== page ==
Supermarkets in the UK have been warned against placing the ever popular spring daffodils (Narcissus pseudonarcissus L.) near to food products as shoppers can mistake the bulbs for vegetables - people tend to mistake them for onions.
There has been an increase in admissions to hospital over the past few years involving people suffering from the symptoms of poison by daffodil bulbs or stems. In fact according to the BBC news service website, 10 people from a Chinese community were admitted to hospital last spring after eating daffodil stems in the belief they were chives.
So are daffodils really dangerous?
Daffodils contain toxic alkaloids - these are naturally occurring chemical compounds found in many organisms. The bulbs, stems, leaves and seed pods of the daffodil all contain poisonous alkaloids that are harmful to people. The bulk of the noxious alkaloids are concentrated in the bulb of the flower. However, the leaves of the flower are toxic to livestock and other animals so care should be taken with puppies, kittens etc if you have daffodils in your garden.
The main human symptoms caused by eating daffodil bulbs or stems are:
- abdominal pain
- Dermatitis - can be caused by the sap
I don't know of any fatalities from eating daffodil bulbs or stems, but it's interesting to note that there are a number of old wives tales about daffodils and death and they were once very popular as funeral flowers.
Toxic plants in your environment
Are you aware of the toxic plants in your garden, local park etc?
Daffodils and superstitions
A little yellow cup,
A little yellow frill,
A little yellow star
And that's a daffodil.
In days gone by the daffodil, although beautiful, wasn't always viewed with a kind eye. There were a number of superstitions relating to them that mentions bad luck and death. However, the daffodil in some cultures was viewed in a positive light.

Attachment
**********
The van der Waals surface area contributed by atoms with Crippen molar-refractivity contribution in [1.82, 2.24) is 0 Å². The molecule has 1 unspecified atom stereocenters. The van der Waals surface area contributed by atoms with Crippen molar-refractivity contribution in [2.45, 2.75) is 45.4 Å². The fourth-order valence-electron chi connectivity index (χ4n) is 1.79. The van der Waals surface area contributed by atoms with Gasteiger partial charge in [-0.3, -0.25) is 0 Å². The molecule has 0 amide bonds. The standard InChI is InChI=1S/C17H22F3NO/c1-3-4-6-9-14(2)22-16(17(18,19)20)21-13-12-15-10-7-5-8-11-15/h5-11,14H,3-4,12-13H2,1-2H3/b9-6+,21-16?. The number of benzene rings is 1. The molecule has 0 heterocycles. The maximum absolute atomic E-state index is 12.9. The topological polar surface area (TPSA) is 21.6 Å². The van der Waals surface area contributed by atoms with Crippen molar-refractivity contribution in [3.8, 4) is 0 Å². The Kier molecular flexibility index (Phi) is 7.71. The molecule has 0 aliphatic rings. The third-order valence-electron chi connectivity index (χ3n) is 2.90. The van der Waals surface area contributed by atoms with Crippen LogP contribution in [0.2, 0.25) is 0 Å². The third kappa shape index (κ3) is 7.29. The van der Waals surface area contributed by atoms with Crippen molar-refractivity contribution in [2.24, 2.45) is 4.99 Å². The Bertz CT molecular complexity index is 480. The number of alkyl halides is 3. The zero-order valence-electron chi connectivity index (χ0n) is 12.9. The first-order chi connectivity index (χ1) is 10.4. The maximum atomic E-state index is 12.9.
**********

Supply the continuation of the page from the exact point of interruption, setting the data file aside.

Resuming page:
- The latin name for the daffodil - Narcissus pseudonarcissus L. - is thought to derive from the Greek mythological figure, Narcissus. He was said to have fallen in love with his own image reflected in a pool of water. The beautiful nodding heads of the daffodil were thought to represent the golden bowed head of Narcissus as he gazed lovingly at himself.
- Daffodils - particularly in Wales - were used, along with primroses and violets, as funeral flowers when an infant had died.
- The ancient Greeks believed that the daffodil grew in Hades and were eaten by the dead who inhabited this terrifying place. Interestingly, the Dutch word de affodil is said to come from the Greek language word asphodel . In Greek myth the asphodel was a flower of the dead and would be seen blooming in meadows where the dead walked.
- The Egyptians also used the daffodil during funerals. They made daffodil wreaths, hanging them around the funeral area during the ceremony.
- There are also many superstitions stating that to stand on a daffodil will bring bad fortune. On the other hand, if you go out of your way to avoid standing on a daffodil, this is supposed to bring good luck. In addition, to witness a daffodil head suddenly drooping down was said to signify a death.
- You could bring daffodils into your home for good luck, but in some traditions, you should avoid bringing the flowers over the threshold if you had birds laying eggs as this was said to bring bad luck to the eggs. In addition, it was thought to bring bad luck if you only brought one daffodil into the home.
- On a more positive note, daffodils were viewed by the Druids as a flower symbolising purity and so adopted it as their national emblem.
- Both the Chinese and Persians used the daffodil during their new year celebrations.
- As a medicine, the Arabians used the daffodil as both a cure for baldness and as an aphrodisiac.
The above is only a small selection of the hundreds of superstitions and folklore related to this popular spring flower. Today, the daffodil is viewed in a very positive light and has been adopted by several different charities across the globe since the daffodil is often associated with rebirth, new things and new beginnings. I for one will continue to love this flower as one of my favourites and a welcome sight after the long winter.
Here's hoping however, that our supermarkets do take note of the warning and that the daffodil bulbs are kept well away from shoppers on the hunt for spring onions!
© 2015 Helen Murphy Howell